In situ synchrotron X-ray diffraction (S-XRD) techniques are potentially versatile research tools for advancing the current understanding on dissolution reactions of commercially important minerals. The paper presents a review on the applications of S-XRD to investigate solid phase transformations in aqueous media, with emphasis on reactions relevant to hydrometallurgy, including the dissolution of nickel laterite ores and metal sulfides, such as pyrite (FeS 2), bornite (Cu5FeS4) and chalcocite (Cu 2S). The results of an in situ synchrotron time-resolved X-ray diffraction (S-TRXRD) study of the dissolution of chalcopyrite (CuFeS 2) are also reported. The S-TRXRD measurements were carried out in capillary-based cells containing fine particles by using two different experimental approaches - flow method (FM) and non-flow method (NFM). At 25 °C (FM), no transformation of the crystal structure was observed, in agreement with the well-known slow dissolution rate of the mineral. In the temperature range 100-200 °C (NFM), the formation of covellite (CuS), elemental sulfur (S8), and metal sulfates (ferrous or cupric sulfates) was detected on CuFeS2 particles. Our results demonstrate that the mineral conversion to such product phases commenced about 10 min after the start of measurements, and suggested that the formation of elemental sulfur is possibly related to an initial oxidation of CuFeS2 by Fe 3+ ions, followed by CuS oxidation by the same oxidants. The new results in combination with the previous reports demonstrate that the S-XRD techniques can be used to improve our knowledge on key hydrometallurgical processes. This work highlights the features of different experimental set-ups and the possibilities to be explored by applying in situ methods, alone or in combination with other analytical tools.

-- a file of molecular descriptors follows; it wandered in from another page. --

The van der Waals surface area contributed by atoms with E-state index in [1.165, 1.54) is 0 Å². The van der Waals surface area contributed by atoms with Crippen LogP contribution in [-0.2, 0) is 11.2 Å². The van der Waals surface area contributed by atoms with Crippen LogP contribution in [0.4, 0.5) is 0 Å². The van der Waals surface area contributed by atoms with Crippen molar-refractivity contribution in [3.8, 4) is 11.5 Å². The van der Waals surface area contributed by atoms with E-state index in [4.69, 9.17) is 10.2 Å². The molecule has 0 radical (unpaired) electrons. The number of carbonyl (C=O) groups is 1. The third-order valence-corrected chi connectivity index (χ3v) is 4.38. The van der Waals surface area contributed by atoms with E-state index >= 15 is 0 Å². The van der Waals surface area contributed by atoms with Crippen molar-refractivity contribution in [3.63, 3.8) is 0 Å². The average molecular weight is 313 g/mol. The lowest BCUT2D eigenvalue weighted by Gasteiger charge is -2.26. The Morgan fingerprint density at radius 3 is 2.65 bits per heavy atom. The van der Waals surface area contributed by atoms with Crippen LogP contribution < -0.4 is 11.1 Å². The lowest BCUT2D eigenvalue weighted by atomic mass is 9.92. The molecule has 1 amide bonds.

All Science Journal Classification (ASJC) codes
- Industrial and Manufacturing Engineering
- Metals and Alloys
- Materials Chemistry